Faith McNulty was born in New York City. She attended private schools, and left college after two years to work for The New York Daily News. Because she has a deep interest in animals and their behavior, she wrote about animals for The New Yorker for twenty years. Many of her experiences as an animal writer are the basis for her current writings for children. Faith also worked as a children's book reviewer for The New Yorker magazine from 1979 to 1991. Currently she lives at her farm in Rhode Island and writes children's books.
Steven Kellogg has illustrated more than a hundred books, including IS YOUR MAMA A LLAMA? and THE DAY JIMMY'S BOA ATE THE WASH. He has also retold and illustrated the adventures of tall-tale heroes such as Paul Bunyan, Mike Fink, and Johnny Appleseed. He lives in Essex, New York.
Faith McNulty If You Decide to Go to the Moon; illus. by Steven Kellogg
48 pp. Scholastic 10/05 ISBN 0-590-48359-5 $16.99 g
"If you decide to go to the moon..." instructs the opening lines, "read this book before you start." While this may not yet be part of official NASA training, the second-person address takes readers from blastoff to touchdown and back again. McNulty's text is a lovely union of science and lyricism, evoking both the emotions and experiences of the solitary reader-astronaut and the hard facts of space: "When you are thirsty, don't try to pour orange juice into a glass. With no gravity, it would fly into a million drops and become orange juice fog." Kellogg's illustrations feature a cheery blond boy whose sturdy frame bobs optimistically through the journey. Where they shine brightest, however, is with the space- and moonscapes, the watercolors making the most of the stark grays and whites of space, a tiny rocket or the grand curve of the moon emphasizing the vastness and lifelessness of the universe beyond our atmosphere. Despite a sudden left-turn from science to a finger-wagging lesson at the end, as the text exhorts the returning reader-astronaut always to protect life on earth (this accompanied by a two-page gatefold celebrating the variety and richness of that life), this stands as an appropriately thrilling introduction to space travel for young readers. V.
Kirkus 9/1/05 *STARRED*
Many dream of exploring outer space, but this wonderfully engaging guide to space travel walks young readers through the adventure, starting with what to pack on the rocket ship: "Peanut butter, apples, and cake will taste good in space." Gentle warnings issued about meteors ("a collision is unlikely"); the loneliness of space ("Don't look back at the earth"); not pouring juice ("it would fly into a million drops"); and the difficulty of the first step on the Moon ("You will rise in the air and leap forward like a kangaroo") will only encourage and inspire budding astronauts. Indeed, McNulty, elegantly fusing the scientific realities and the dreamy wonders of space travel, finds the perfect partner in Kellogg who accomplishes the same thing visually. Eerily beautiful, cleverly textured moonscapes of ghostly grays and inky blacks contrast dramatically with cheerful full-color spreads (including a spectacular double gatefold) that reflect the beauty and abundance of life on Earth with sunny yellows, grassy greens and sky blues. A powerful, playful tribute to the minutiae and magnificence of space exploration. (Picture book. 7-10) SLJ 10/1/05 STARRED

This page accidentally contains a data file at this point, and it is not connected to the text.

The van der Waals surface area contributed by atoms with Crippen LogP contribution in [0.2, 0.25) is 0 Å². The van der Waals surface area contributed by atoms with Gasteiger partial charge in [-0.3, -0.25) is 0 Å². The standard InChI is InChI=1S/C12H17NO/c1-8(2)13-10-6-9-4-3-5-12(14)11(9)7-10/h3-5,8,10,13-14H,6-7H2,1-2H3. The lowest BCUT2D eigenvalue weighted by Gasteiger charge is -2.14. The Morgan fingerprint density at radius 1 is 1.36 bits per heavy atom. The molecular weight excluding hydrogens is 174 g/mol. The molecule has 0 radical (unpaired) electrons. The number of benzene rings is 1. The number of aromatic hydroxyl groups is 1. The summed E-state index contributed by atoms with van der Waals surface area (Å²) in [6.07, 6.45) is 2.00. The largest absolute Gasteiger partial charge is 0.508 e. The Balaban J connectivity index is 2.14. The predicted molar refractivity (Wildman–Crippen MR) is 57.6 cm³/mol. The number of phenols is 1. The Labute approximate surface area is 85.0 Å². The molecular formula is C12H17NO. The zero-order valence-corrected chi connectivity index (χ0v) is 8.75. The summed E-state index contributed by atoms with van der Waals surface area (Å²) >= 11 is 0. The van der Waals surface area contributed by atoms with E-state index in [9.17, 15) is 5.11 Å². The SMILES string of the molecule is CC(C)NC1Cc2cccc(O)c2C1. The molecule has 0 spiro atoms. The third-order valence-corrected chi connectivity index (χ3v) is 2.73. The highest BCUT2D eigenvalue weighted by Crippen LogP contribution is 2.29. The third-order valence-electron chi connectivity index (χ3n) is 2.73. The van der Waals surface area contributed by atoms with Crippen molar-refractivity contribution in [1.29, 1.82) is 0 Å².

*MCNULTY, Faith. If You Decide to Go to the Moon. illus. by Steven Kellogg. unpaged. CIP. Scholastic. Oct. 2005. RTE $16.99. ISBN 0-590-48359-5. LC 2004027755.
K-Gr 3-In this lavish picture book, readers accompany a boy on a fascinating excursion to the moon. The lyrical text provides tips on what to pack and describes the distance to be covered. After blastoff, facts about space travel are mingled with descriptions of what the journey might be like: the loneliness, the lack of gravity, and how you might pass the time. After landing, the text warns: "Your first step will be difficult. You will rise in the air and leap forward like a kangaroo, but once you learn how, walking will be fun." It also suggests that the moon's lack of sound and color may make it seem like a dream. After viewing the flag left behind by astronauts, it's time to depart. As Earth looms closer, a four-page foldout in a glorious burst of color marks our planet's contrast to the moon's black-and-white shades. These pages depict a variety of wonders: all sorts of animals and landscapes as well as people from different historical periods and locales. The narrative notes, "Air and water are Earth's special blessings. We must guard them well." The final pages show the boy returning h